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Reality (n): The state of being real

Sydney_Headshot_ColorThe Caitlyn Jenner story had just blown up; Bruce Jenner’s new body, smooth legs, womanly figure and a face reminiscent of Jessica Lange populated the magazine racks and bookstores around the city. Somehow, over dinner, the conversation swayed toward the Kardashian family, their lavish life and the question of their lives compared to those of “ordinary folk.”

“It’s such a shame,” someone commented. “Those people have no concept of reality.”

I carried the salad bowl to the kitchen, nodding my head, suddenly unsure I knew what reality was either. No, I didn’t live the Kardashian lifestyle. My face wasn’t plastered with makeup and my body is not sculpted to the perfect size. My hair isn’t always glossy and there’s gum stuck to the bottom of my left shoe.

The World Bank estimates nearly half the world’s population – over three billion people – live on less than $3.00 a day. On that kind of salary, you would have to work two days to afford a grande caramel macchiato, which costs a measly $4.25. To a small child in Ethiopia, bony and weary from lack of food, that’s ridiculous. The $4.25 quickly swiped for a beverage that may be thrown away half empty could be a meal or 18 meals.

To the neglected and abused child seeking comfort in the Laura Dester home, it is selfish.
It’s rather easy to point fingers at people like the Kardashians. They’re covered in makeup, their bodies are contoured and curved. They’re larger than life, and with every selfie, perfectly arched eyebrow and horrible crying face, people seem to fall more in love with them while equally despising them.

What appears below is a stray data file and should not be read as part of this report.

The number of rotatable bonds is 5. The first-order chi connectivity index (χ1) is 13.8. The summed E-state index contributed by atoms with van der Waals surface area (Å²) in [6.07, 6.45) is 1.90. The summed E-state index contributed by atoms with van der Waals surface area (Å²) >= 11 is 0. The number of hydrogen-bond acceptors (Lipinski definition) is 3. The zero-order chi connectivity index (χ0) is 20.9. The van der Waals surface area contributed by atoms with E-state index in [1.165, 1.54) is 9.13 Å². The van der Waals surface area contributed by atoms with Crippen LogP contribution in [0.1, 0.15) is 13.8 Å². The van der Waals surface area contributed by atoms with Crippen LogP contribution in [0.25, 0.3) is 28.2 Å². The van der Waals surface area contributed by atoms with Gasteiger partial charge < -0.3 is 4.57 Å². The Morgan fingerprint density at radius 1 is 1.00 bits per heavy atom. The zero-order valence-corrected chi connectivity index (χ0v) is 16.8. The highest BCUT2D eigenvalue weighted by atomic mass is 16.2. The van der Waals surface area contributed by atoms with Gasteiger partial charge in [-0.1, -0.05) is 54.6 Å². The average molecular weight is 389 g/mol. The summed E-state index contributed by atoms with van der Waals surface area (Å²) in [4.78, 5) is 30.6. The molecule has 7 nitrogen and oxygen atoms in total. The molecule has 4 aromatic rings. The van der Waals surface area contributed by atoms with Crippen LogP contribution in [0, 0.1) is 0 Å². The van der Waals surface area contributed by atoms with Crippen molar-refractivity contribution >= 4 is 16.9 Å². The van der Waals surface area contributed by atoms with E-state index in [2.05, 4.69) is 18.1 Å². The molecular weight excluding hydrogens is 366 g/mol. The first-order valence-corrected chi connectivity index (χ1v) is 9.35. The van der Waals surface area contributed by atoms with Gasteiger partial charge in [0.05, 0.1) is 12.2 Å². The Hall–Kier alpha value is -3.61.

“They have no idea what life is like,” they said, feeding their cat Fancy Feast.

But do they? Do we?

For some reason, we were not all born into the same level of luxury. I wasn’t born with a camera shoved in my face, and I wasn’t born into nobility. But I also wasn’t born into poverty. I always had clothes on my back, shoes on my feet and a meal, no matter how simple and full of potatoes and cabbage it was.

We even go to a missions-oriented school. We see the faces of those children. We are well-acquainted with the suffering of a war-torn country or one shaken by an earthquake. And still, every week, our lavish habits remain.

The other day, my friend paid for a woman’s groceries. The woman stood frazzled, switching out brands and trying, without success to make the Kix, milk, cheese and eggs she was purchasing equal the cost of her foods stamps. When my friend offered to pay, the woman beamed. No tears. No screams of joy. Just a smile. A smile of complete and utter disbelief.

There we were, two realities colliding in the middle of Walmart.

It broke my heart.

“That was really nice of you,” I commented as we walked out.

“That was kid food,” she said simply. “She should be able to buy milk and cereal, and go home.”

I complain and worry about student debt, but my bank account always has enough for car repairs, monthly payments and the occasional beverage or night on the town. I worry about gas prices going up at home, but my car always has gas. My clothes aren’t the one’s that grace the pages of Vogue, but they’re still nice. New. Current.

To me, this is my reality. And it’s painfully skewed.

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